Not all of our services can be found on the internet. One of the most utilized resources is soil testing. K-State Research & Extension can test soil for $12 per sample or $10 apiece for two or more. Soil testing is recommended for gardeners, farmers, testing for lawn & turf problems, or pasture management. Feed and forage testing is also offered. The only way to know for certain the quality of the feed is to get a lab analysis of it, to take a forage test. A forage test may run from $12-24 per sample, depending on what you want the sample tested for. Other tests that are available include Radon Test Kits ($6) and Water Quality Testing resources.

 

Have you ever wondered what that unidentified pest or plant lurking around your home may be, or even how you can get rid of it? The Extension Office has expertise and resources available to identify pests that are common to our area and in Kansas. This includes home and crop insects, weeds, and various plants. We can also provide information on how to remove or control the pest, depending on your situation.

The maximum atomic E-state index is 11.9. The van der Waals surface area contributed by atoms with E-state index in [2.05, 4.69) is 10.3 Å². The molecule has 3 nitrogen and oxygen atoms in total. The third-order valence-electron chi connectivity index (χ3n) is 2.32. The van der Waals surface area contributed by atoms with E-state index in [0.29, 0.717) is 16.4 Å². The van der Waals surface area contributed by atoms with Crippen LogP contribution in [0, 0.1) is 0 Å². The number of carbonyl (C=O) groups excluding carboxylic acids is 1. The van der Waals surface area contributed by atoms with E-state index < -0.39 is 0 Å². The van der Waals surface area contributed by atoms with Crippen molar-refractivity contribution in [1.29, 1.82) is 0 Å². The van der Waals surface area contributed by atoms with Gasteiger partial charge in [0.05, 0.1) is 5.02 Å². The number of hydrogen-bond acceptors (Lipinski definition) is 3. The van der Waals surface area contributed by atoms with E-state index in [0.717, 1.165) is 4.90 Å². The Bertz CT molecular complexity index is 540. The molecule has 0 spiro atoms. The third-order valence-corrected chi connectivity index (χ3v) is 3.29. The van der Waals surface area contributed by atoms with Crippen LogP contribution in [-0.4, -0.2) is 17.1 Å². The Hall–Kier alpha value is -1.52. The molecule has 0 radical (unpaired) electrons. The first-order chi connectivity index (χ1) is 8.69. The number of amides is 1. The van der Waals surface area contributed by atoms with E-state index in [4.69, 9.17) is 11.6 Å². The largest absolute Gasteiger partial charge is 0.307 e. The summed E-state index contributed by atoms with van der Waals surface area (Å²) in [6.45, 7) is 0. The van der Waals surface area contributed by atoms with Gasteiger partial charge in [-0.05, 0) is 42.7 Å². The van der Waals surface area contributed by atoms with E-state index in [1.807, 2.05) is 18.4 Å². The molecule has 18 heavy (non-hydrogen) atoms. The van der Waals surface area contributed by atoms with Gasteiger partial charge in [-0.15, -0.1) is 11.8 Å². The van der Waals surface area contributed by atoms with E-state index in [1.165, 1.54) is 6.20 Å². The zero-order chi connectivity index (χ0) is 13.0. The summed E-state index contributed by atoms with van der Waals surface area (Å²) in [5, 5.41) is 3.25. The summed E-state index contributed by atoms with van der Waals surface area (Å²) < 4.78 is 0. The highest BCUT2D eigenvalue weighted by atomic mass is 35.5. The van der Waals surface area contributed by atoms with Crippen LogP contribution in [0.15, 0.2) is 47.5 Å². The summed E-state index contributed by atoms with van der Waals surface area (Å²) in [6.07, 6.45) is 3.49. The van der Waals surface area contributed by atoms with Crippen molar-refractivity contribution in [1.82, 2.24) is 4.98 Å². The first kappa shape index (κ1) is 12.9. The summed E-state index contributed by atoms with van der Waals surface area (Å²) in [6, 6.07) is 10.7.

One of our “best kept secret” products that we offer for sale are odor neutralizers.  Ecosorb ($28) is used in numerous homes, farm and industrial/commercial applications. Most of our clients seek this product to control the odor from fuel spills, mold smell, or skunk sprays.  Neutroleum Alpha ($35) is a concentrated product utilized in a similar fashion to control strong odors. Because it is a concentrate, it can be used in a larger area.

 

This time of the year, we sell quite a few Farm and Family Account Books ($4.50 – $8.50). If you haven’t made the transition to computerized record keeping, this resource allows for an accurate accounting of your finances in a form that makes completing taxes easier.

 

Extension publications are very accessible to the public, and most are free if you pick them up in the Extension Office. The Kansas Garden Guide is a new publication that is available for only $6. If you are looking for resources on planning a garden, seeding & planting, or details about a specific crop, this publication is a must-have.  Extension offers many, many publications on home gardening so please stop by if you are looking for something specific.